Grillstock Bristol – Because Real BBQ is Served on a Tray
Now, I don’t normally write reviews. Not because I lack mental capacity in that particular area. I lack mental capacity across a whole spectrum of subjects, that much is obvious. Everyone loves rating meat though. That may sound like a sweeping generalisation and by all accounts it is – but don’t tell me you don’t feel the intense pressure of hungry eyes whilst cooking at even the smallest and most casual of BBQ’s. But Grillstock are professionals – and I shall show no remorse.
The Lock Jaw Trio
All three of us visiting went for the Lock Jaw burger so called due to its height. There were the 2 beef patties, some brisket, a handful of pulled pork, a few sliced gherkins and some ‘burnt ends’ which could quite conceivably win a Nobel Prize. There was also some decoration in the form of a garnish of fries (demoted from being an actual part of the meal due to lack of meat content) and some coleslaw which filled a nice corner of the tray, yes - ‘tray’. The ribs would hang over the edge of a plate and there would be all kinds of issues and tissues.
Other items on the menu included classic barbeque affair such as hot dogs and chicken and indeed it was the chicken that was the first disappear from the wall menu due to a shortage. As we sat and ate, we discussed the merit, or lack of, ordering chicken.
Nan-DOs & DON'Ts
There is only really one way to cook a chicken. No matter how much peri peri sauce you splash around the bingo wings and charge inflated prices. Chicken is chicken. Anyone who has been left unattended with a whole chicken knows that you can eat it forever, well at least until you run out. It is the Tardis meat.
Chicken is also something that you can cook pretty well yourself at home on a regular basis. Brisket on the other hand – preparation needed. Slow cooked and exquisitely seasoned pulled pork – deep analysis and preparation. Chicken – not so much. Don’t waste your visit to Grillstock on chicken unless you are medically advised to avoid red meat.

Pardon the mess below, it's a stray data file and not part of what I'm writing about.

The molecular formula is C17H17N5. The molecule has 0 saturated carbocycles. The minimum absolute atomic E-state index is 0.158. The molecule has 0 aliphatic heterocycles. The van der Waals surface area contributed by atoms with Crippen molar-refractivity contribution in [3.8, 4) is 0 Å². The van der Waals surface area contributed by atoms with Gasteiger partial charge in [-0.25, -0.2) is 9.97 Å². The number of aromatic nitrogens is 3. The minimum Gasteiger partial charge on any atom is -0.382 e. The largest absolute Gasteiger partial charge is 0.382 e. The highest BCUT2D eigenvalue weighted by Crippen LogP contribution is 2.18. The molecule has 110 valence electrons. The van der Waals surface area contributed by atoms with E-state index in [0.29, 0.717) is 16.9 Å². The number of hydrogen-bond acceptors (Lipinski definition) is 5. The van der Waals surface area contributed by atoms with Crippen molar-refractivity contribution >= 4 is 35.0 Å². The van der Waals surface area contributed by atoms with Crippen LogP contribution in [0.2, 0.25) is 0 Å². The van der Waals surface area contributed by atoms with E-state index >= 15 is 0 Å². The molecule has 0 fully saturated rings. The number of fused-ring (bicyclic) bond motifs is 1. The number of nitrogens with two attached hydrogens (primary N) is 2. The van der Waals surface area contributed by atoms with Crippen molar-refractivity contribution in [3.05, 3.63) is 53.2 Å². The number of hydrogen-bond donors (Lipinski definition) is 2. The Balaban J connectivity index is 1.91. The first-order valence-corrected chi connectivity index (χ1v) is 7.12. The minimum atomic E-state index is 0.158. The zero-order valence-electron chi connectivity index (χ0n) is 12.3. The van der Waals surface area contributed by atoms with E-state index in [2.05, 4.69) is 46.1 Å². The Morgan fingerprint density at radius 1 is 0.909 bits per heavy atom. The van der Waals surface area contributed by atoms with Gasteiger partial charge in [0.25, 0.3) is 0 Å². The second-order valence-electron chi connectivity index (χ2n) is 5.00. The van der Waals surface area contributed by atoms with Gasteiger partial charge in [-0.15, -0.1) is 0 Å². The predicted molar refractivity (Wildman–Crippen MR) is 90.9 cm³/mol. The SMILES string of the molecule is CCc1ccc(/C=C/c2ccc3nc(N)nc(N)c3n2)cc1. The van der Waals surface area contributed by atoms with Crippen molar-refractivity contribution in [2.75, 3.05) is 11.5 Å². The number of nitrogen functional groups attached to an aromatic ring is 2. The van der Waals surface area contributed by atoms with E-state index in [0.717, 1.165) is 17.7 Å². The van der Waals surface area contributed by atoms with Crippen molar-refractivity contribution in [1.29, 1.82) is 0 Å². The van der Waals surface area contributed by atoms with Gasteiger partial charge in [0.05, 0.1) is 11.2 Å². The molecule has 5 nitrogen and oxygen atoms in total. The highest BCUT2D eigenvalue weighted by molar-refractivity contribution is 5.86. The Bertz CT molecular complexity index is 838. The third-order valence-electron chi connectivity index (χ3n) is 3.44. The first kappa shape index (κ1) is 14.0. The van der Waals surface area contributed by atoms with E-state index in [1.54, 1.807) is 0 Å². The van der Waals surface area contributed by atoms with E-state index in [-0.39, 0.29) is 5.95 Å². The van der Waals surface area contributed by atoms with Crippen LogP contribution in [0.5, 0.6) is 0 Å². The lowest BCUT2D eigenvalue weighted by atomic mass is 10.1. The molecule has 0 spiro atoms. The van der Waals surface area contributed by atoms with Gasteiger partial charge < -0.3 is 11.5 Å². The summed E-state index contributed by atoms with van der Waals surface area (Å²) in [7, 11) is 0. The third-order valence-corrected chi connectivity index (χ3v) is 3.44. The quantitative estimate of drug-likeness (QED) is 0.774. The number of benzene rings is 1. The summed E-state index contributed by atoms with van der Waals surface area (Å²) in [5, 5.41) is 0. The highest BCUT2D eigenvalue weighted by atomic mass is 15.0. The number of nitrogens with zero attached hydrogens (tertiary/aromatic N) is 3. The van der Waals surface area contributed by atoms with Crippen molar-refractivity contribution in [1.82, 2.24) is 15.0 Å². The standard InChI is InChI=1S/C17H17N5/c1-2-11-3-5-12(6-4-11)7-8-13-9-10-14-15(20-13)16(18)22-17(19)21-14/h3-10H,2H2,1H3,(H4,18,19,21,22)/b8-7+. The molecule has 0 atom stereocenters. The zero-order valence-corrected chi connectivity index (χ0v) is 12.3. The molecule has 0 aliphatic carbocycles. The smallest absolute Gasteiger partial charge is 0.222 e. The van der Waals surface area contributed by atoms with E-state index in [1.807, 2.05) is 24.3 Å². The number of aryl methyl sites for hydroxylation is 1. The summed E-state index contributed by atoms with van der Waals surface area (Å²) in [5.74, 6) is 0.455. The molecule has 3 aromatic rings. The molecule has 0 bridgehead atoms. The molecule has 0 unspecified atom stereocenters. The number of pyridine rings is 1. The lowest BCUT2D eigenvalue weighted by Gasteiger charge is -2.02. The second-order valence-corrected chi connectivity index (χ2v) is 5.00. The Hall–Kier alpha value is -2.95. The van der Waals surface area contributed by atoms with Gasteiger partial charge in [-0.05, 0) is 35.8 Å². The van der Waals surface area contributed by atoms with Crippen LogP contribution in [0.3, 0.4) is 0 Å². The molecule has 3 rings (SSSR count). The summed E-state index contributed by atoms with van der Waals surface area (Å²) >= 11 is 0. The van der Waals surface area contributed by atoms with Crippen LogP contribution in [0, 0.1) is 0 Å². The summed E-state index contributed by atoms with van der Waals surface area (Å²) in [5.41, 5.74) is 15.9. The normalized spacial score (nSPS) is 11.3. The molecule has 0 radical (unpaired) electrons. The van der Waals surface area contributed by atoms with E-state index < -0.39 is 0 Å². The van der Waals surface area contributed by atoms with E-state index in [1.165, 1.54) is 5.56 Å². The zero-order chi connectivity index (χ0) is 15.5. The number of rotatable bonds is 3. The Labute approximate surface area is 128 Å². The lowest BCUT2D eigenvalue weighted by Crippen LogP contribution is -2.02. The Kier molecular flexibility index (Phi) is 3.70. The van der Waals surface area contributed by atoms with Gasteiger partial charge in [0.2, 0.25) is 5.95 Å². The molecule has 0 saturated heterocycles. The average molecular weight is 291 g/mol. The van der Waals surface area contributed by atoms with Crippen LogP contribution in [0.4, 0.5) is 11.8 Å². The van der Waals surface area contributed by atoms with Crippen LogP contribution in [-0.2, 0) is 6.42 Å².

Burnt Ends – The Darkly Browned Highlight
If you are unaware of a burnt end then please don’t be put off by the name. They sound like you have been lumbered with the end piece of a stale loaf of bread, but they are the best bit of the brisket. The only downside of burnt ends is that there has to be something in the middle of the meat before the pit master can get to the other side and get more burnt ends. The brisket is in the way and you’re just going to have to eat it.
The Lockjaw burger patty itself wasn’t anything ground-breaking. It was a perfectly adequate burger, but when placed adjacent to say a rack of babyback ribs and a mound of pulled pork you see a burger for what it really is: A vehicle for cheaper cuts of meat, a relatively safe bet in a dubious Travelodge restaurant, an easily graspable chunk of cow…
Next time the burger is getting substituted for more ‘specialist’ meats.
I also enjoyed not paying £5.95 for a Peroni. Someone should tell Pizza Express that Peroni is literally available in every Co-op in the land. No Peroni here, just a lovely collection of American Craft Beers – I settled for a Flying Dog Lager.
Overall, Grillstock was a delicious delve into a world of meat embraced by America as a culture yet still seen in the UK as a novelty. The novelty is starting to wear off, not because people are getting bored of BBQ, but because they are accepting it as a genuine food group along with dairy, or fruit. I shall return and I shall order the ‘Grand Champion’… So should you. To be honest it’s big enough to share, just don’t eat all the burnt ends.